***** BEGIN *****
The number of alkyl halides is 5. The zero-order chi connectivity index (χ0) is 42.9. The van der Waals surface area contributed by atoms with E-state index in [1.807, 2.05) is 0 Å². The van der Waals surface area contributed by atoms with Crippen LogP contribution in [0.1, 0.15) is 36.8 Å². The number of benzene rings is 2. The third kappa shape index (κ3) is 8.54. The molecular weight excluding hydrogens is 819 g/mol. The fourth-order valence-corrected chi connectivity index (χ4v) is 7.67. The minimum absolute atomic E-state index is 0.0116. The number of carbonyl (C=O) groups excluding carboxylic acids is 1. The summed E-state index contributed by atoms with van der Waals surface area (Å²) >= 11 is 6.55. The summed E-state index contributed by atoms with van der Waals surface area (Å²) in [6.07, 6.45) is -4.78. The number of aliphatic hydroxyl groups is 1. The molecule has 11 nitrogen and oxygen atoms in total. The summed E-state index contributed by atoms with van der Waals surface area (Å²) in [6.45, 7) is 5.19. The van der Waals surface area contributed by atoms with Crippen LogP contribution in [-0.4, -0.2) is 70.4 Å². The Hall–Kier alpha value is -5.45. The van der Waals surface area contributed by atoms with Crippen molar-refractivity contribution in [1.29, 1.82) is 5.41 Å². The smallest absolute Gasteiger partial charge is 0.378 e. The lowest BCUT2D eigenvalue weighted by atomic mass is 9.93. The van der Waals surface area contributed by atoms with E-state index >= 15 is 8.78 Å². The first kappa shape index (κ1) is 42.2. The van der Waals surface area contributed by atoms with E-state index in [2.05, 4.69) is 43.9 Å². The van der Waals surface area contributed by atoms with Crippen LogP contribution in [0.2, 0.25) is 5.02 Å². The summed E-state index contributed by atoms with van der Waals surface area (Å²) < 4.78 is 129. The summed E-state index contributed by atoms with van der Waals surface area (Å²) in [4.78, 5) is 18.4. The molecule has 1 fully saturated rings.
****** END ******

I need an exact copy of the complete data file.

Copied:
The number of alkyl halides is 5. The zero-order chi connectivity index (χ0) is 42.9. The van der Waals surface area contributed by atoms with E-state index in [1.807, 2.05) is 0 Å². The van der Waals surface area contributed by atoms with Crippen LogP contribution in [0.1, 0.15) is 36.8 Å². The number of benzene rings is 2. The third kappa shape index (κ3) is 8.54. The molecular weight excluding hydrogens is 819 g/mol. The fourth-order valence-corrected chi connectivity index (χ4v) is 7.67. The minimum absolute atomic E-state index is 0.0116. The number of carbonyl (C=O) groups excluding carboxylic acids is 1. The summed E-state index contributed by atoms with van der Waals surface area (Å²) >= 11 is 6.55. The summed E-state index contributed by atoms with van der Waals surface area (Å²) in [6.07, 6.45) is -4.78. The number of aliphatic hydroxyl groups is 1. The molecule has 11 nitrogen and oxygen atoms in total. The summed E-state index contributed by atoms with van der Waals surface area (Å²) in [6.45, 7) is 5.19. The van der Waals surface area contributed by atoms with Crippen LogP contribution in [-0.4, -0.2) is 70.4 Å². The Hall–Kier alpha value is -5.45. The van der Waals surface area contributed by atoms with Crippen molar-refractivity contribution in [1.29, 1.82) is 5.41 Å². The smallest absolute Gasteiger partial charge is 0.378 e. The lowest BCUT2D eigenvalue weighted by atomic mass is 9.93. The van der Waals surface area contributed by atoms with E-state index >= 15 is 8.78 Å². The first kappa shape index (κ1) is 42.2. The van der Waals surface area contributed by atoms with E-state index in [2.05, 4.69) is 43.9 Å². The van der Waals surface area contributed by atoms with Crippen LogP contribution in [0.2, 0.25) is 5.02 Å². The summed E-state index contributed by atoms with van der Waals surface area (Å²) < 4.78 is 129. The summed E-state index contributed by atoms with van der Waals surface area (Å²) in [4.78, 5) is 18.4. The molecule has 1 fully saturated rings.